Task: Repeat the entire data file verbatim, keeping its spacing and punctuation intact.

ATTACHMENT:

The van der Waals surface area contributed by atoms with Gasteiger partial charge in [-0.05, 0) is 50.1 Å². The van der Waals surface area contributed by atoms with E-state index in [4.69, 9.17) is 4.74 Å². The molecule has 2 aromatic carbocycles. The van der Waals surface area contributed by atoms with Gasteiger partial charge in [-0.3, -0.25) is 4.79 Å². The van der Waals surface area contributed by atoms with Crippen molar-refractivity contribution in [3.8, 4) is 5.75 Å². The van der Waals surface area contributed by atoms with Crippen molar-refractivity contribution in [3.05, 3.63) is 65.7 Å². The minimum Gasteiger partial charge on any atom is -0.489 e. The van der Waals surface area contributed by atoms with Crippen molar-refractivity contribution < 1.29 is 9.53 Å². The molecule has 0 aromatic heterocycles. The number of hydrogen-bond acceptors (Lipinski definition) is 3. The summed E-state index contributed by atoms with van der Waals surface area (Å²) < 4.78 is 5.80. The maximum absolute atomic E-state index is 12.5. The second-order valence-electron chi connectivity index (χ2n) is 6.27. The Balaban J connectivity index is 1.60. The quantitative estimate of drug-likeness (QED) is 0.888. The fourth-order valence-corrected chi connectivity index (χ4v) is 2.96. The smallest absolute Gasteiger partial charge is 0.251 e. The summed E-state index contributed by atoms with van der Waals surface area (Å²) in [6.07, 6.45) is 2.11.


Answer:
The van der Waals surface area contributed by atoms with Gasteiger partial charge in [-0.05, 0) is 50.1 Å². The van der Waals surface area contributed by atoms with E-state index in [4.69, 9.17) is 4.74 Å². The molecule has 2 aromatic carbocycles. The van der Waals surface area contributed by atoms with Gasteiger partial charge in [-0.3, -0.25) is 4.79 Å². The van der Waals surface area contributed by atoms with Crippen molar-refractivity contribution in [3.8, 4) is 5.75 Å². The van der Waals surface area contributed by atoms with Crippen molar-refractivity contribution in [3.05, 3.63) is 65.7 Å². The minimum Gasteiger partial charge on any atom is -0.489 e. The van der Waals surface area contributed by atoms with Crippen molar-refractivity contribution < 1.29 is 9.53 Å². The molecule has 0 aromatic heterocycles. The number of hydrogen-bond acceptors (Lipinski definition) is 3. The summed E-state index contributed by atoms with van der Waals surface area (Å²) < 4.78 is 5.80. The maximum absolute atomic E-state index is 12.5. The second-order valence-electron chi connectivity index (χ2n) is 6.27. The Balaban J connectivity index is 1.60. The quantitative estimate of drug-likeness (QED) is 0.888. The fourth-order valence-corrected chi connectivity index (χ4v) is 2.96. The smallest absolute Gasteiger partial charge is 0.251 e. The summed E-state index contributed by atoms with van der Waals surface area (Å²) in [6.07, 6.45) is 2.11.